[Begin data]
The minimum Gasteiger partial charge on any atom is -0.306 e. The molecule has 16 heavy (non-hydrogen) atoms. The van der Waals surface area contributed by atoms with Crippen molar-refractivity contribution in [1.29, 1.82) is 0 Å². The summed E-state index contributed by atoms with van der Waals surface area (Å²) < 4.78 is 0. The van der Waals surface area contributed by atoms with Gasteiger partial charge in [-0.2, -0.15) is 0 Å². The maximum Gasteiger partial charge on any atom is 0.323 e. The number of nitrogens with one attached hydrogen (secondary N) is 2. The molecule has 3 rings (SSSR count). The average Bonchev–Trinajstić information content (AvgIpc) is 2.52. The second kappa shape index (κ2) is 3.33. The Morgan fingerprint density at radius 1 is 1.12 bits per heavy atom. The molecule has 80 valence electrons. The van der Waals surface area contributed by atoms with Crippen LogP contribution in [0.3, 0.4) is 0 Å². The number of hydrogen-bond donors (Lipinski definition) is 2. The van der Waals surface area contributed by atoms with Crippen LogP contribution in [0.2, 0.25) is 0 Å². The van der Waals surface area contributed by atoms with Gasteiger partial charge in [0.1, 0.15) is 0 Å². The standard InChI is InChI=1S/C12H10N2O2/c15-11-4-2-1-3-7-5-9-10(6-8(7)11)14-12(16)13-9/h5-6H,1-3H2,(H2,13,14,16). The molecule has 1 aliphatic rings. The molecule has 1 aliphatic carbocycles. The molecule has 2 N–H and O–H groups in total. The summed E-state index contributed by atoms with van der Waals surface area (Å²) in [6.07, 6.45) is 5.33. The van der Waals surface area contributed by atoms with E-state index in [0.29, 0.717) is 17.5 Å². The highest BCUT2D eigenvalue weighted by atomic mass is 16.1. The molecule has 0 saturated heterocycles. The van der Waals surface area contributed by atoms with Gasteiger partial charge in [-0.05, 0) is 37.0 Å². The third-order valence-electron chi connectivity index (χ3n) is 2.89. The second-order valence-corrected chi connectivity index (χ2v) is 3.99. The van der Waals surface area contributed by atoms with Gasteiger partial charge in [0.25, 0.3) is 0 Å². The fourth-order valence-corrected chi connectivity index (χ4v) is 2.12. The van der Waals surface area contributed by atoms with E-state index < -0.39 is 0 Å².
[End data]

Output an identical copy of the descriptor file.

The minimum Gasteiger partial charge on any atom is -0.306 e. The molecule has 16 heavy (non-hydrogen) atoms. The van der Waals surface area contributed by atoms with Crippen molar-refractivity contribution in [1.29, 1.82) is 0 Å². The summed E-state index contributed by atoms with van der Waals surface area (Å²) < 4.78 is 0. The van der Waals surface area contributed by atoms with Gasteiger partial charge in [-0.2, -0.15) is 0 Å². The maximum Gasteiger partial charge on any atom is 0.323 e. The number of nitrogens with one attached hydrogen (secondary N) is 2. The molecule has 3 rings (SSSR count). The average Bonchev–Trinajstić information content (AvgIpc) is 2.52. The second kappa shape index (κ2) is 3.33. The Morgan fingerprint density at radius 1 is 1.12 bits per heavy atom. The molecule has 80 valence electrons. The van der Waals surface area contributed by atoms with Crippen LogP contribution in [0.3, 0.4) is 0 Å². The number of hydrogen-bond donors (Lipinski definition) is 2. The van der Waals surface area contributed by atoms with Crippen LogP contribution in [0.2, 0.25) is 0 Å². The van der Waals surface area contributed by atoms with Gasteiger partial charge in [0.1, 0.15) is 0 Å². The standard InChI is InChI=1S/C12H10N2O2/c15-11-4-2-1-3-7-5-9-10(6-8(7)11)14-12(16)13-9/h5-6H,1-3H2,(H2,13,14,16). The molecule has 1 aliphatic rings. The molecule has 1 aliphatic carbocycles. The molecule has 2 N–H and O–H groups in total. The summed E-state index contributed by atoms with van der Waals surface area (Å²) in [6.07, 6.45) is 5.33. The van der Waals surface area contributed by atoms with E-state index in [0.29, 0.717) is 17.5 Å². The highest BCUT2D eigenvalue weighted by atomic mass is 16.1. The molecule has 0 saturated heterocycles. The van der Waals surface area contributed by atoms with Gasteiger partial charge in [-0.05, 0) is 37.0 Å². The third-order valence-electron chi connectivity index (χ3n) is 2.89. The second-order valence-corrected chi connectivity index (χ2v) is 3.99. The van der Waals surface area contributed by atoms with Gasteiger partial charge in [0.25, 0.3) is 0 Å². The fourth-order valence-corrected chi connectivity index (χ4v) is 2.12. The van der Waals surface area contributed by atoms with E-state index < -0.39 is 0 Å².